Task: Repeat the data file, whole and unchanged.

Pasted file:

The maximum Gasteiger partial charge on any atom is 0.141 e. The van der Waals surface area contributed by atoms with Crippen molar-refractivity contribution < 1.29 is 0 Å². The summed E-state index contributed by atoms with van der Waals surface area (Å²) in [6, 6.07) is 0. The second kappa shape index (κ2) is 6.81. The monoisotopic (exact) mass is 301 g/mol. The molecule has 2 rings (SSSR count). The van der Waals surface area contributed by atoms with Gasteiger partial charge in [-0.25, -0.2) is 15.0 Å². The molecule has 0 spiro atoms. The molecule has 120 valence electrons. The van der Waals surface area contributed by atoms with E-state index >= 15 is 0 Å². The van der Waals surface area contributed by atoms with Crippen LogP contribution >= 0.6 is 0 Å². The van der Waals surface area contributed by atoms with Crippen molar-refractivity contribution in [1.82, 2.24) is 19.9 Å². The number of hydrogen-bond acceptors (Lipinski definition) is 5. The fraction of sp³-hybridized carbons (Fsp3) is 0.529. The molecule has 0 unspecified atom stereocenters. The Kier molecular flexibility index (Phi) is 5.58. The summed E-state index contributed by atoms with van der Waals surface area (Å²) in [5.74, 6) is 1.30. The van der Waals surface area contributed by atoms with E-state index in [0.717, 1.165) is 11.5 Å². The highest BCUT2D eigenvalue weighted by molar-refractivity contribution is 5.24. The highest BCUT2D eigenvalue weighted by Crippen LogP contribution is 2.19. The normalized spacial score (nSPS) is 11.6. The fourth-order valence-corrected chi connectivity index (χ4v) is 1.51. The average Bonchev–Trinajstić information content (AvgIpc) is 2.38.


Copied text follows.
The maximum Gasteiger partial charge on any atom is 0.141 e. The van der Waals surface area contributed by atoms with Crippen molar-refractivity contribution < 1.29 is 0 Å². The summed E-state index contributed by atoms with van der Waals surface area (Å²) in [6, 6.07) is 0. The second kappa shape index (κ2) is 6.81. The monoisotopic (exact) mass is 301 g/mol. The molecule has 2 rings (SSSR count). The van der Waals surface area contributed by atoms with Gasteiger partial charge in [-0.25, -0.2) is 15.0 Å². The molecule has 0 spiro atoms. The molecule has 120 valence electrons. The van der Waals surface area contributed by atoms with E-state index >= 15 is 0 Å². The van der Waals surface area contributed by atoms with Crippen LogP contribution >= 0.6 is 0 Å². The van der Waals surface area contributed by atoms with Crippen molar-refractivity contribution in [1.82, 2.24) is 19.9 Å². The number of hydrogen-bond acceptors (Lipinski definition) is 5. The fraction of sp³-hybridized carbons (Fsp3) is 0.529. The molecule has 0 unspecified atom stereocenters. The Kier molecular flexibility index (Phi) is 5.58. The summed E-state index contributed by atoms with van der Waals surface area (Å²) in [5.74, 6) is 1.30. The van der Waals surface area contributed by atoms with E-state index in [0.717, 1.165) is 11.5 Å². The highest BCUT2D eigenvalue weighted by molar-refractivity contribution is 5.24. The highest BCUT2D eigenvalue weighted by Crippen LogP contribution is 2.19. The normalized spacial score (nSPS) is 11.6. The fourth-order valence-corrected chi connectivity index (χ4v) is 1.51. The average Bonchev–Trinajstić information content (AvgIpc) is 2.38.